The UK government will open a consultation on reduced vehicle excise duty (VED) rates for greener generations of vans, chancellor of the Exchequer Philip Hammond has said in his spring budget update.

In November, Hammond announced an increase in first year VED rates for diesel vehicles registered before April 2018, going up by one band.

On Tuesday, however, Hammond said the government would consult on whether less polluting commercial vehicles could benefit from some form of relief on VED.

Motor Finance and Leasing Life asked the Department for Transport whether vans would have to be certified under Real Driving Emissions 2 (RDE2) standards to qualify for relief. At the time of writing, the Department had not replied. HM Treasury could not be contacted for comment.

Hammond said the government would also call for evidence on whether red diesel tax relief for non-agricultural uses contributes to pollution in urban areas. According to the government, 15% of all diesel consumed in Britain is red diesel.

He also opened to proposals from England’s city authorities for a £840 (€948m) fund for transport infrastructure.

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There was no announcement over electric vehicles (EVs) in the statement. Prior to the statement, the British Vehicle Rental and Leasing Association (BVRLA) had written to Hammond asking to speed up the introduction of a 2% benefit-in-kind (BIK) tax rate for company cars with zero emissions.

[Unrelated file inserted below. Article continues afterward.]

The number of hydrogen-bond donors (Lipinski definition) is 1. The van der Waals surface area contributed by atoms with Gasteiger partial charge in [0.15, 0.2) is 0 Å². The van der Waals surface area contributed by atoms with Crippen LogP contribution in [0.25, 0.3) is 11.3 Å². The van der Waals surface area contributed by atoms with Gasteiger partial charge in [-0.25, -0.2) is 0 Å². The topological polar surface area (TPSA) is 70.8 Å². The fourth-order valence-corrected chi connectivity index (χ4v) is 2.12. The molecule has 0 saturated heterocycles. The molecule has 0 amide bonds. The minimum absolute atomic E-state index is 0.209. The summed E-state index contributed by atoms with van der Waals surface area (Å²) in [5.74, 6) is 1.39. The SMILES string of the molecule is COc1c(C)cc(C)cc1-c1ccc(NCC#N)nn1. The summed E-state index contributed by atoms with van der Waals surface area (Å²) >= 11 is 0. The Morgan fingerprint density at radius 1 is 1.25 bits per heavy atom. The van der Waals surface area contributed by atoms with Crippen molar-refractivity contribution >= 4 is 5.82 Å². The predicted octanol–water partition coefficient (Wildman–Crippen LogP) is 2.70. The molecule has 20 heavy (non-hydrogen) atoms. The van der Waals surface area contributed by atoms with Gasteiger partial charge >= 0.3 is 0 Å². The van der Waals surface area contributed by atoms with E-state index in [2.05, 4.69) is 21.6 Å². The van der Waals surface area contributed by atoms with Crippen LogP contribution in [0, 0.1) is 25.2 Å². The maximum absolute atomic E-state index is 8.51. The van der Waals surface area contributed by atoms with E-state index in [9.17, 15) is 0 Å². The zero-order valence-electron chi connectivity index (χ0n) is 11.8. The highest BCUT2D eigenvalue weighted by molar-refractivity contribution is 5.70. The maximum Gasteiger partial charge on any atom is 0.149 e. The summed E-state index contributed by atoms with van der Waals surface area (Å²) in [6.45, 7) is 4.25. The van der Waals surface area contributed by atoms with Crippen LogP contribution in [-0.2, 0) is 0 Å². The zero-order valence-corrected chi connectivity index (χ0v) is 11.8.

“Our members are keen to accelerate the uptake of newer and more efficient vehicles and are already responsible for the majority of plug-in registrations,” said BVRLA chief executive, Gerry Keaney.

“They tell us that the current Company Car Tax regime is making these vehicles less attractive to employees.”

Under current plans, BIK tax will rise to 16% by 2019/20, only dropping to the favourable 2% rate the following year.

In September, before the autumn budget, the BVRLA warned that a rise in BIK tax could push company drivers away from company cars towards PCHs on less clean vehicles.